After being leaked to the world in May, BMW has taken the covers off its updated iX3 in full — showcasing the new effective non-M benchmark in its popular X3 line-up.
As previously reported, the iX3’s retouch is much more mild than the changes BMW has recently deployed on its i4 sibling, as well as on the new 4 Series and M3/M4 performance twins.
The main change is a slightly larger grille up front, with the two kidneys now slightly touching each other. New headlights and tail lights also feature, with the latter getting a very different light signature.
Ironically, the biggest change to the iX3’s exterior is more to do with the spec sheet. All models now come with BMW’s M Sport visual pack as standard. This chucks in larger 20-inch wheels and a more aggressive body kit all round.
The cabin is a similar story of evolution over revolution, although that’s not necessarily a bad thing. The iX3’s innards get a 12.3-inch digital cluster capable of displaying satnav, on top of your standard cluster fare. This is reflected by a 12.3-inch primary screen in the centre.
A new centre console (complete with blue bits, so that you know it’s electric) appears, as does some new switchgear and a new smorgasbord of cabin customisation options. These include three ‘Vernasca leather’ colour options; black, white, or ‘Mocha’ brown.
Now to the iX3’s business end; its mechanicals. Each model gets an 80kWh lithium-ion battery which BMW says has an advanced ‘mass-to-capacity’ ratio. This is thanks to things like the aluminium cell casings and other refinements made between generations.
This is mated to a rear-mounted motor producing 210kW of power and 400Nm of torque, allowing the model to accelerate to 100km/h in 6.8 seconds on its way to an electronically limited 180km/h top speed.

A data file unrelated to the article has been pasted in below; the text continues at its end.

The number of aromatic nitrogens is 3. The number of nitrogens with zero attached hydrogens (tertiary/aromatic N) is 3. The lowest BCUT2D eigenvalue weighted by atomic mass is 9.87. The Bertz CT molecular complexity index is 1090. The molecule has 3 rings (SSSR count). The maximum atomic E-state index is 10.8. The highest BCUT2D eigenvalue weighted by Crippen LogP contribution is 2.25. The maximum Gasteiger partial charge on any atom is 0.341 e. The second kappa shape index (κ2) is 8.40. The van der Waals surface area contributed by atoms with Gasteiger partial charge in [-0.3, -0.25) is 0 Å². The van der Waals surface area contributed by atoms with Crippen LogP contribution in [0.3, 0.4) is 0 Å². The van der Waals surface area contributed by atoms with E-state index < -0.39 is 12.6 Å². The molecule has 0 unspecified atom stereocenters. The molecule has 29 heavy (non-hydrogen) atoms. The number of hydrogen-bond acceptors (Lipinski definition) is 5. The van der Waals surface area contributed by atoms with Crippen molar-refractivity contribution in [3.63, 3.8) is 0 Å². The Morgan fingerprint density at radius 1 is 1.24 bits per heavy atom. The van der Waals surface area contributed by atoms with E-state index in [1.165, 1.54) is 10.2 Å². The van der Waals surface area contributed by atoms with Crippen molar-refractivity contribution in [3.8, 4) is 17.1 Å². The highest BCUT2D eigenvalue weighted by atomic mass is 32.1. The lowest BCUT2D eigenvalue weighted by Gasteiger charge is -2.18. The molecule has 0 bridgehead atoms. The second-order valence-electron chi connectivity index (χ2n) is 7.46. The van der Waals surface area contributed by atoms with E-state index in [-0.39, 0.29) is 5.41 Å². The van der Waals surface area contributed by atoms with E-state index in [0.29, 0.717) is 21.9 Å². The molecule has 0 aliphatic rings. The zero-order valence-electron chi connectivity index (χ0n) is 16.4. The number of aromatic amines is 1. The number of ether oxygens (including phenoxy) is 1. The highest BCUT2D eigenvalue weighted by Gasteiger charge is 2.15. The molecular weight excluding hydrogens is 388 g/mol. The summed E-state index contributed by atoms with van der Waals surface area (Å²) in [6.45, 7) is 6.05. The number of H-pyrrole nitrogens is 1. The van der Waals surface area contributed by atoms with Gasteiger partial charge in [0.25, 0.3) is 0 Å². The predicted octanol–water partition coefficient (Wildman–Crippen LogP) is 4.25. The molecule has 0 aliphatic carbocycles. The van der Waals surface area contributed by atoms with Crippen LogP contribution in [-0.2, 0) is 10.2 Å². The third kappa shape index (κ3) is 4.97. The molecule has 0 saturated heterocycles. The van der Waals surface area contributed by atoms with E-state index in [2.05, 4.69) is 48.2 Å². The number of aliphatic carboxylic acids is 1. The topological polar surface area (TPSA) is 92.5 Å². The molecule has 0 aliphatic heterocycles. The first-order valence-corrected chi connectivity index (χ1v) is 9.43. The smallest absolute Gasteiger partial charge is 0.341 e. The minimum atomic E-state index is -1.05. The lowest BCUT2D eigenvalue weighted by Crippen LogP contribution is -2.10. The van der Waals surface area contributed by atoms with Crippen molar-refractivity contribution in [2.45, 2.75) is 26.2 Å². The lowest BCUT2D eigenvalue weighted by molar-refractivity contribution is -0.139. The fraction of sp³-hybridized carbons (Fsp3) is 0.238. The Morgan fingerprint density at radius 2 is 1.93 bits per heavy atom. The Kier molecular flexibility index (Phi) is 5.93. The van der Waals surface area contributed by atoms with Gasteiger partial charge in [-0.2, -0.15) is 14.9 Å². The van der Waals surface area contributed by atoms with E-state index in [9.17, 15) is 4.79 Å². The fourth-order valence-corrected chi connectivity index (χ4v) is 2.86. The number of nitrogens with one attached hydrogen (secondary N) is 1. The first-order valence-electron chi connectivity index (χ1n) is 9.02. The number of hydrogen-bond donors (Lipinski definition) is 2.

Most curiously, the iX3 is rear-wheel drive instead of the all-wheel drive we’ve come to expect in X3 models. BMW says that this move means the model aligns neatly with the brand’s ‘Ultimate Driving Machine’ credo, although the move is also potentially a reflection of lack of interest in AWD among X3 clientele.
Range is rated at 460km on the WLTP cycle, meaning that a real-world figure is probably in the ballpark of 400km per charge. That’s fairly credible in a vehicle this size, and made better by the fact that the iX3 is 150kW fast-charging capable. Plug it into a fast charger for 10 minutes, and it will hoover up 100km worth of energy.
New Zealand iX3 pricing has yet to be confirmed, although if Australian pricing is anything to go by the model is unlikely to come anywhere near the government’s Clean Car Discount threshold. Our friends over the ditch will get just the one spec of iX3, and it’s priced from AU$114,900. Expect similar pricing in local showrooms.